Philosophy 120 - Ethics - Dr Michael McMahan
|Professor:||Dr Michael McMahan|
Firstly ,I have a passion for this course . It is perhaps the most applicable course in the field of Philosophy .The issues are all so, so, relevant if not easily solved. That's philosophy where the path is as important as the destination. I have taught Philosophy at College of the Canyons for many years- previously as the Department Chair as well as serving as Dean of the School of Humanities. As time passes I find ethics to be more relevant than ever in a world offering as much promise as strife, as much moral goodness as moral failing. I have worked a s a professional photographer and have a particular interest in how our moral concerns are related to the images- still and moving- we view of human joy and pain.
A car runs into the guard rail on the freeway, should you stop to help ? Do you if it’s a mother and a child ?
In ancient Greece, Socrates chooses to die by hemlock rather than escape Athens.
Photographs show civilians shot in the head in war-torn Ukraine. Are these war crimes ?
You make a promise. You wonder if ever it would be right to break this promise. Under what circumstances ?
On and on I could go with this list because human life is a ‘mine field’ of moral and ethical questions . We will differ on our answers… but why ? Maybe because we were taught to think that way, maybe because our reasons differ. Reasons, yes humans certainly have their reasons even if when they act it’s not apparent.
So that’s what this course is all about - reasoning and reflecting on the values supporting our moral choices, our concern for ‘the ethical.’
Not what we do, what we should do, which is sometimes what we should do, sometimes not.
Is this course worse it to you take seriously ? Certainly it is if you want it to apply to current events- the war in Ukraine, Global warming, ethical treatment of animals, what might amount to a morally satisfactory life.
For these reasons, this introductory course in ethics concerns itself with such issues as
•What makes an action or a person moral?
• Are there objective moral values on which we can all agree, or do moral values depend entirely on our relative factors such as culture, geography ,gender , race, or personal preference?
• Can an ethical decision be absolutely right or wrong?
• Do I have ethical responsibilities to other people? All people, or which people ? Family or distant persons ? Do others have ethical responsibilities to me?
• Do we have a responsibility to future generations?
• Do animals have rights? If not, why ? Do we have a duty to act in certain ways toward them?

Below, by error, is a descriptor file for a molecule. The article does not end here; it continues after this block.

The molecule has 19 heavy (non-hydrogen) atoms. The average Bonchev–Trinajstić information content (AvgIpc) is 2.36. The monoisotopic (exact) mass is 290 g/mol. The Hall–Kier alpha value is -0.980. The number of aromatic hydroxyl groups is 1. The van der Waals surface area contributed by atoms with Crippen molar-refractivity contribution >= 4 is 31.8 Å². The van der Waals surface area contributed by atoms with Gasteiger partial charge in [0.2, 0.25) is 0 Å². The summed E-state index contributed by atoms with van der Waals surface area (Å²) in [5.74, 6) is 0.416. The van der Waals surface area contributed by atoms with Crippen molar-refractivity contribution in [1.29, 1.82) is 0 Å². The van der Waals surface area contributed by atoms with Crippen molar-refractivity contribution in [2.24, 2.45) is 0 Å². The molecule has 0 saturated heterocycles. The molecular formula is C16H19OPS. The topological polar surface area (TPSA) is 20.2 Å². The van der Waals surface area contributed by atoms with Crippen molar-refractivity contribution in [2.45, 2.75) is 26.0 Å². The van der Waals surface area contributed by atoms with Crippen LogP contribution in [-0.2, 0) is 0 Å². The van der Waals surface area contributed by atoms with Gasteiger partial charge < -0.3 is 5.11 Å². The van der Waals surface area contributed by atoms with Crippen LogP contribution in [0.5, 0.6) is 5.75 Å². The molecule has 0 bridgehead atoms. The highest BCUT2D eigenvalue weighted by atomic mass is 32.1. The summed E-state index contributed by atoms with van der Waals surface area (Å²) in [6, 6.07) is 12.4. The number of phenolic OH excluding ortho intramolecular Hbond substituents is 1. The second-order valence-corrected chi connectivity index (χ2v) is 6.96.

• Do the consequences of an action make it right? (Do the ends justify the means?)
• Can one be moral without God? Is God (religion) the ultimate source/foundation of moral duty ?
During this course we shall study the key concepts and theories in ethics in detail. These concepts and theories include, but are by no means limited to, absolutism , relativism, moral realism, egoism, utilitarianism, deontological ethics, natural law, our moral sentiments , and virtue-based ethics.
This course will both look at particular relevant moral concerns but the ‘big picture’ view that spans human life in general, what is intrinsically right or morally correct.
The emphasis of the class will be - this is true of philosophy in general- not to argue a right answer to ideas raised in the class but to promote discussion, reasoning and reflective awareness of what is at stake when we are faced with moral problems and to learn how we might go about justifying the kinds of choices we might decide to make in response to these challenging moral problems.
Required Text ( This means you will absolutely need this text and should have it at the start of class )
A Concise Introduction to Ethics, Russ Schafer-Landau
Other readings and resources will be accessible as on-line links.
Overall Student Learning Outcome
Identify important moral problems, articulate the morally significant aspects of such problems, and apply philosophical concepts from major ethical theories in order to analyze the strength of competing solutions to such problems.
1) Describe the basic method of inquiry used in philosophy, and apply this method in the investigation of the problems of moral philosophy.
2) Evaluate the adequacy of competing moral theories.
3) Articulate and offer justification for their moral reasoning on contemporary ethical issues that are prominent in the newspapers, media, and the culture at-large.
4) Employ philosophical concepts from major ethical theories in order to analyze and evaluate viewpoints and assumptions.
What to Expect in this Course
Types of Assessments
Textbook Information / Link to ZTC Textbook
A Concise Introduction to Ethics, Russ Schafer-Landau, Oxford Press
A low cost text available by order through the Campus bookstore or online- Amazon, etc.
Other readings and resources will be accessible as on-line links.
Other Relevant Course Information
Opening day information will be e-mailed to enrolled students prior to class start date. As a short course, be ready to get started first day of course and to allocate sufficient time necessary for success in the course .
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Last updated: 04/04/2022 Sub#: 1328